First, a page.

The 5 Most Dangerous Climate Change Myths

Time is running out. Our actions in the next few years will decide whether we can head off climate change's worst effects -- and that makes it critical not to buy into these five dangerous myths.
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sky burning sunrise sunset...
sky burning sunrise sunset...

Reality can be profoundly persuasive. As Americans sweat out one of the hottest summers on record, we've watched in dismay as drought has withered endless acres of crops and pushed the federal government to declare "natural" disasters in more than half the nation's counties.

As temperatures have shot up, so has the number of people accepting the scientific consensus on global warming. Seventy percent of respondents to a recent University of Texas poll believe the climate is changing, and about two-thirds of respondents to a Washington Post poll in July want the United States to be a world leader in addressing the problem.

Even Richard Muller, a Koch brothers-funded climate-change denier, has declared that he now agrees with the position long held by the overwhelming majority of scientists and scientific organizations. Climate change is real, say the experts - and really dangerous.

The good news is that we may finally be ready to move from debating climate change to actually doing something meaningful about it. The bad news? We've lost many years in which progress should have been made to a corporate-funded disinformation campaign.

Time is running out. Our actions in the next few years will decide whether we can head off climate change's worst effects -- and that makes it critical not to buy into these five dangerous myths:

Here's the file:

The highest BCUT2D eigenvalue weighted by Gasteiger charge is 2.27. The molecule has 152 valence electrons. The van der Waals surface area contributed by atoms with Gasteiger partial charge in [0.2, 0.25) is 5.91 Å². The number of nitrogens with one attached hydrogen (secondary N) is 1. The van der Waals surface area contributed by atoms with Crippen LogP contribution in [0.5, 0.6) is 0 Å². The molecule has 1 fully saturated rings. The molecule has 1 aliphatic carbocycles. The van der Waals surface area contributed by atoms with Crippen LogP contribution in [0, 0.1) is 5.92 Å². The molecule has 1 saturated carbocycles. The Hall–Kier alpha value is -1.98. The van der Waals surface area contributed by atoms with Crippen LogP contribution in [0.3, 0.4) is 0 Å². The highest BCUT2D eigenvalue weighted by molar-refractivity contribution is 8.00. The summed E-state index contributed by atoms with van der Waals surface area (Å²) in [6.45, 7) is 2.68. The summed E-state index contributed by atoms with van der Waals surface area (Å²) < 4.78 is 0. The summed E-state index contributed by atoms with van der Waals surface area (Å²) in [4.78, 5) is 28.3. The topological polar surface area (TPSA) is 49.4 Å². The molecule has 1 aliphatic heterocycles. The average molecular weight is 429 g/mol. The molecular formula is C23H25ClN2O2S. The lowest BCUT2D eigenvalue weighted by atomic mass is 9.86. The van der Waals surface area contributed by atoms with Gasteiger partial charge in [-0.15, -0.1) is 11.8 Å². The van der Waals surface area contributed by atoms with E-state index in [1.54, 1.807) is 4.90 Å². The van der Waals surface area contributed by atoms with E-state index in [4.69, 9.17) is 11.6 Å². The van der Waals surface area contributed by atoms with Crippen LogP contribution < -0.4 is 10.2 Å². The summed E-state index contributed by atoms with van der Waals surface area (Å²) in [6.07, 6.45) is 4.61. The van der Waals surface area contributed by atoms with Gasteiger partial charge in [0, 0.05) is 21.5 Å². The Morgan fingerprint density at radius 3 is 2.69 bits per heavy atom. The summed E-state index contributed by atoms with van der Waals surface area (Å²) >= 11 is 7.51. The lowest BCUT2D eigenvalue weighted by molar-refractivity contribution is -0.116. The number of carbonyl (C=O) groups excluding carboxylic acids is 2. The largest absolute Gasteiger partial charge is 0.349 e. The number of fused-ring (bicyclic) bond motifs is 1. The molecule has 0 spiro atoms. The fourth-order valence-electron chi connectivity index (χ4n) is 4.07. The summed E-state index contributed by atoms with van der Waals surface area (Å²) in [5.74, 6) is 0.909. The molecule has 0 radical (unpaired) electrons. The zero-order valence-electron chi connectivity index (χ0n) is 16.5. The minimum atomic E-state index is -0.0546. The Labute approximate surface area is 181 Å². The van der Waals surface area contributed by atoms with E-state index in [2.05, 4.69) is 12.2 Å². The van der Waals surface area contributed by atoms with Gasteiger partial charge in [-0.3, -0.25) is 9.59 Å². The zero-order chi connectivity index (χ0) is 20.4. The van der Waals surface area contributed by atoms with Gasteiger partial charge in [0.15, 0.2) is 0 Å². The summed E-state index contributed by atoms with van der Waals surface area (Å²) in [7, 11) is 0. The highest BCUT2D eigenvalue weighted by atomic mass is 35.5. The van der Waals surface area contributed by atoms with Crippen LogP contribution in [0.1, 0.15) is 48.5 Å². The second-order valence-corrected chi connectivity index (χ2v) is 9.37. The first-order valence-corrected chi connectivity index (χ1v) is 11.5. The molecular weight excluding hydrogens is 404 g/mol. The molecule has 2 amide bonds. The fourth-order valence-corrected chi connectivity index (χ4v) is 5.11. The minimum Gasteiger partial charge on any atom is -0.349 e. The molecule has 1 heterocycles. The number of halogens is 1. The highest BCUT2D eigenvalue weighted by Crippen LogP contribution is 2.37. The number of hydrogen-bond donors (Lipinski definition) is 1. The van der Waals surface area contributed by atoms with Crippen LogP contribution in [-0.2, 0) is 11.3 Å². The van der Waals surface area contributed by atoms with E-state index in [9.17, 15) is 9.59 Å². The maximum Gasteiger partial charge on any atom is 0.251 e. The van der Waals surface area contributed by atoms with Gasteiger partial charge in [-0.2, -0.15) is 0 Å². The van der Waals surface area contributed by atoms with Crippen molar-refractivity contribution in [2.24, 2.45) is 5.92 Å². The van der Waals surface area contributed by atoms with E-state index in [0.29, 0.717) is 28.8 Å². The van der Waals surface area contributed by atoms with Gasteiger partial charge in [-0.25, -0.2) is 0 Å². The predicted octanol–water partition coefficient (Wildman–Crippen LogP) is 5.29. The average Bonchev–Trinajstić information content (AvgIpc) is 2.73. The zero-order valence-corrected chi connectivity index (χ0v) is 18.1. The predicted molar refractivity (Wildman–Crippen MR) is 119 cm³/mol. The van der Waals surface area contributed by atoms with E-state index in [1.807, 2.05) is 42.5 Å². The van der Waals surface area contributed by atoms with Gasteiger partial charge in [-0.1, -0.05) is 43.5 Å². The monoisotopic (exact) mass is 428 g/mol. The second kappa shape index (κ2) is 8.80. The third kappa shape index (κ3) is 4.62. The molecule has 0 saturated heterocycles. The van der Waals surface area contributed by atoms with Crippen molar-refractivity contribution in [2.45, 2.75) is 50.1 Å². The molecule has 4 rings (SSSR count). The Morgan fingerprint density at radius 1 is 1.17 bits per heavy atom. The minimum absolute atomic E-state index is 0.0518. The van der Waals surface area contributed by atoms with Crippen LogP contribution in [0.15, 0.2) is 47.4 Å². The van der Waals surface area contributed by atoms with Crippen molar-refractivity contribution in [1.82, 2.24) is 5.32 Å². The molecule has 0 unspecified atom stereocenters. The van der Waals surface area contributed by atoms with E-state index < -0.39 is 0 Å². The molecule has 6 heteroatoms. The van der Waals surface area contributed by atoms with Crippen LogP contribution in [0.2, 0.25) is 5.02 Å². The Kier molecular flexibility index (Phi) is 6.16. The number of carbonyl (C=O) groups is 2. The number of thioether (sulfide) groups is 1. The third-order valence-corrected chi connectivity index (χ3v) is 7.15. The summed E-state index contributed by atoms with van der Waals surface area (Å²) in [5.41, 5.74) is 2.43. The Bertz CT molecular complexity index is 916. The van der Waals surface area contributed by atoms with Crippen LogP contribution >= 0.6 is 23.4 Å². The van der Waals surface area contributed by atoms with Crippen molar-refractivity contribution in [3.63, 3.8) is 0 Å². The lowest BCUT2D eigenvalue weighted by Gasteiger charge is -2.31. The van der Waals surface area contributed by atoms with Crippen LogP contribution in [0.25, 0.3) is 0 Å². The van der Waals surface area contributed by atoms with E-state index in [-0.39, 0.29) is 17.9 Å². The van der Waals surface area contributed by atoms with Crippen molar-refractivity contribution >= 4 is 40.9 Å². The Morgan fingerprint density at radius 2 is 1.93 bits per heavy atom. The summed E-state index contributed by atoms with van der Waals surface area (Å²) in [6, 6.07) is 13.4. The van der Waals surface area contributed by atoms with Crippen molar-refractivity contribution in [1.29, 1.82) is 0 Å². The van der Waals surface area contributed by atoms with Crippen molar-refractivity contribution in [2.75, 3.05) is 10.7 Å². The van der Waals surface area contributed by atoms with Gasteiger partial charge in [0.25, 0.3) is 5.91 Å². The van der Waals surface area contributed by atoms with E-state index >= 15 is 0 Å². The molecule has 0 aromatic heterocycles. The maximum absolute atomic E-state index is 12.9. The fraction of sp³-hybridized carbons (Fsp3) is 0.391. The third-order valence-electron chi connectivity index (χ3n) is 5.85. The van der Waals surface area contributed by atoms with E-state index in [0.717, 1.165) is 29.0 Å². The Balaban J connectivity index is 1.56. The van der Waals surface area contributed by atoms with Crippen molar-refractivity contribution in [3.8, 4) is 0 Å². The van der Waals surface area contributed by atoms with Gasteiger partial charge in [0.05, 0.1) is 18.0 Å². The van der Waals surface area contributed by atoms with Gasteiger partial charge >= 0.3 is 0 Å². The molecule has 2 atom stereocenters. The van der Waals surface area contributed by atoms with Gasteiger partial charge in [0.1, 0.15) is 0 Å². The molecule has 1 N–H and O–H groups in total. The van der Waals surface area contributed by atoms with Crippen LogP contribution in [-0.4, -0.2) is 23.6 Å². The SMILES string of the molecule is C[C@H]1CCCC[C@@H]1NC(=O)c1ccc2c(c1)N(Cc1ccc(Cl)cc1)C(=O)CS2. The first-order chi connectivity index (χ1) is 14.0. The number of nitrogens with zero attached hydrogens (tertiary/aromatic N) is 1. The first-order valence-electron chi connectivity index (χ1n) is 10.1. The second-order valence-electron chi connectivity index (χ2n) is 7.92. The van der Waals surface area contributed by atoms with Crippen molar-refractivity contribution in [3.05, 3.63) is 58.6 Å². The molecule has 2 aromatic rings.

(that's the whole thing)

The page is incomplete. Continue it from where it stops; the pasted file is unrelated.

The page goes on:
Myth #1: It's all China's fault.

Reality: America must do far more to cut emissions for both moral and practical reasons. Some U.S. politicians have long used China's growing emissions as an excuse for inaction. But China has dramatically ramped up solar power use and still lags far behind the U.S. in per-capita emissions. On a historical, cumulative basis, we are the world's single largest emitter.

And we're really kidding ourselves when we compare current U.S. pollution levels only to very recent, high-emissions years. The United States agreed, with the rest of the world, to use 1990 as the "baseline year" for comparing emissions levels, to avoid cheating on emissions reduction targets. While it is certainly good that our emissions have fallen recently, we must not forget that our emissions have increased more than 10 percent since 1990 -- nor try to change the rules of the game by insisting on a later baseline year to avoid accountability for our pollution.

China's growing emissions are a problem, of course -- but what's the best way to inspire change? A huge coastline and drought-vulnerable agriculture give China extra incentive to fight global warming, but developing countries rightly insist on meaningful U.S. cuts -- that's the only fair and politically feasible way toward concerted global action.

Myth #2: Cutting carbon pollution would hurt America's economy.